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Saturday, 5 June 2010

Damascus steel - an ancient art

Nothing about bikes for a change but thought it may appeal to those with an appreciation of  technology, history and art.

It must be about 4 decades ago when I saw a TV programme on knife and sword-making using the Damascus steel (also known as pattern welded steel) process. It's a technique at least 1500 years old and is practically a lost art in the age of mass production. It’s how the original Middle-Eastern scimitar blades were made along with the Japanese Samurai Katana swords. One presumes that there must have been technology transfer even in those days, for them to have come into being at much the same time but be so geographically far apart.

The problem with ancient swords and knives was combining overall strength with a keen cutting edge in the absence of yet to be developed carbon steels and the Damascus process was the first to achieve those combined qualities.  Without going into too much detail, a billet of iron or steel is cut in half and forged together again whilst red hot. This is repeated multiple times to produce many layers, i.e. 9 double-ups produces 512 layers! This traps fine carbon layers from each slightly cooling surface and the layering process results in a blade which is incredibly strong and carries one of the sharpest and durable edges known. The Japanese allegedly used to test sharpness by cutting miscreants in half with one blow.  (Apologies if you've just eaten or are about to, but you'll get the drift about sharpness now!)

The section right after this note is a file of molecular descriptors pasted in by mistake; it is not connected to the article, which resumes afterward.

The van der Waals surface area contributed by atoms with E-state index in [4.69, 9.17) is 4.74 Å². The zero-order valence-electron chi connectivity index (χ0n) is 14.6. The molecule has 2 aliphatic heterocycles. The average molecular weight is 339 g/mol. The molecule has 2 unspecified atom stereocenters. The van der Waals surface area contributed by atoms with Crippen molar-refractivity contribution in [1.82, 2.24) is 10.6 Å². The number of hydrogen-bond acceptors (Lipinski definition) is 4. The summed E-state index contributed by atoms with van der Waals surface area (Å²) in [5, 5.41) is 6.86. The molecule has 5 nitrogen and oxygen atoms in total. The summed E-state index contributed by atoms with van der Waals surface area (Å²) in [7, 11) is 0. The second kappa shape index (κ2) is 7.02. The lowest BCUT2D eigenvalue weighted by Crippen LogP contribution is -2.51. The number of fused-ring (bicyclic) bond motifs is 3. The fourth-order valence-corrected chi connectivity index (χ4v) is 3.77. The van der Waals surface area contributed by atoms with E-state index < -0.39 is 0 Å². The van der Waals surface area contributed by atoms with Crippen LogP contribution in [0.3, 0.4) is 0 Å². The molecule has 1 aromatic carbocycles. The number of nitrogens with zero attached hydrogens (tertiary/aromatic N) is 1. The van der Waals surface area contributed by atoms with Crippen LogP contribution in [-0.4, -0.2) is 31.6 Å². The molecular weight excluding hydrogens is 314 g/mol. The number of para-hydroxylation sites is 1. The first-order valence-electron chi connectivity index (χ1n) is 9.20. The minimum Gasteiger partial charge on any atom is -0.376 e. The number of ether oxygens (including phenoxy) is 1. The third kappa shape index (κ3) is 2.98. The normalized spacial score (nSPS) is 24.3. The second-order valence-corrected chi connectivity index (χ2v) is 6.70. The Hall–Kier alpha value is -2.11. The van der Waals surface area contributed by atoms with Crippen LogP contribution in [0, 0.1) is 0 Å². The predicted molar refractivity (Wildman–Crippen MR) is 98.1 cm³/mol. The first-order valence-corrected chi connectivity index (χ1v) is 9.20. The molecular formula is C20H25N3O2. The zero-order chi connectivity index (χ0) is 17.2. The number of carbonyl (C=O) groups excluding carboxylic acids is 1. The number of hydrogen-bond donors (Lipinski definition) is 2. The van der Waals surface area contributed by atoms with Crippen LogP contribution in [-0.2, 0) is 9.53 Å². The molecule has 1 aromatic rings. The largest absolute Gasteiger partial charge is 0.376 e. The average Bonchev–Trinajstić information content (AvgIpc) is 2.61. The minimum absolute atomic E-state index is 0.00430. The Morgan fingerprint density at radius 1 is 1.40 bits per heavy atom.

The principal difference between the Middle Eastern and Japanese methodology is that whereas a Katana is highly polished, the Middle Eastern blades were etched to expose some of the different layers. Depending on how the billet is spot-hammered or twisted during the forging process gives different patterns on the blade as these various layers are exposed during grinding and polishing.

As an engineer, I was blown away with both the ingenuity of the Damascus technique and the sheer beauty of the finished object. Owning one would be akin to owning a piece of history but that wasn't even a consideration back then.

Fast forward nearly 4 decades where the family had accumulated some nice art objects along the way. On a visit to Christchurch, we saw a one-off pocket knife in Damascus steel at an arts centre which had been made by a local forest park ranger. That was all that was required to start the yearning again and we decided that if possible, we would get a carving knife commissioned so it was both practical and an object of art which we could hand down as a family heirloom.

The Internet is truly a wondrous thing and lo and behold, we found 2 people in NZ with international reputations who still practised the ancient skill! After a bit of dialogue, one of them accepted a commission to make a carving knife for us. You'll understand that the manufacture of such a one-off item from scratch is not cheap, but neither is good original art.